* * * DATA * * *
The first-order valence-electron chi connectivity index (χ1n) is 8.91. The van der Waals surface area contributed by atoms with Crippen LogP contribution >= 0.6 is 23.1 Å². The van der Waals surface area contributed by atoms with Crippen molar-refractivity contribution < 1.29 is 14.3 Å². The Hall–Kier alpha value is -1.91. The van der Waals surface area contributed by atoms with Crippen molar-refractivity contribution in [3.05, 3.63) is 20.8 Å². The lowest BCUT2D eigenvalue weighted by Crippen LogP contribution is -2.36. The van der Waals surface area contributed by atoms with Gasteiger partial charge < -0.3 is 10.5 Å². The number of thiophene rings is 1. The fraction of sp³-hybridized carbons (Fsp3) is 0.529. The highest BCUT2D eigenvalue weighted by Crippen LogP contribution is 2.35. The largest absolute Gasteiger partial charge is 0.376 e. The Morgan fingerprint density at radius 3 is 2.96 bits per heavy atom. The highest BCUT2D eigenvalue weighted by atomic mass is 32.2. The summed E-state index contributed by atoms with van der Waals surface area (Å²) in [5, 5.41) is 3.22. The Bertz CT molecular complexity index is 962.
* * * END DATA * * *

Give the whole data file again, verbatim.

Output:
The first-order valence-electron chi connectivity index (χ1n) is 8.91. The van der Waals surface area contributed by atoms with Crippen LogP contribution >= 0.6 is 23.1 Å². The van der Waals surface area contributed by atoms with Crippen molar-refractivity contribution < 1.29 is 14.3 Å². The Hall–Kier alpha value is -1.91. The van der Waals surface area contributed by atoms with Crippen molar-refractivity contribution in [3.05, 3.63) is 20.8 Å². The lowest BCUT2D eigenvalue weighted by Crippen LogP contribution is -2.36. The van der Waals surface area contributed by atoms with Gasteiger partial charge < -0.3 is 10.5 Å². The number of thiophene rings is 1. The fraction of sp³-hybridized carbons (Fsp3) is 0.529. The highest BCUT2D eigenvalue weighted by Crippen LogP contribution is 2.35. The largest absolute Gasteiger partial charge is 0.376 e. The Morgan fingerprint density at radius 3 is 2.96 bits per heavy atom. The highest BCUT2D eigenvalue weighted by atomic mass is 32.2. The summed E-state index contributed by atoms with van der Waals surface area (Å²) in [5, 5.41) is 3.22. The Bertz CT molecular complexity index is 962.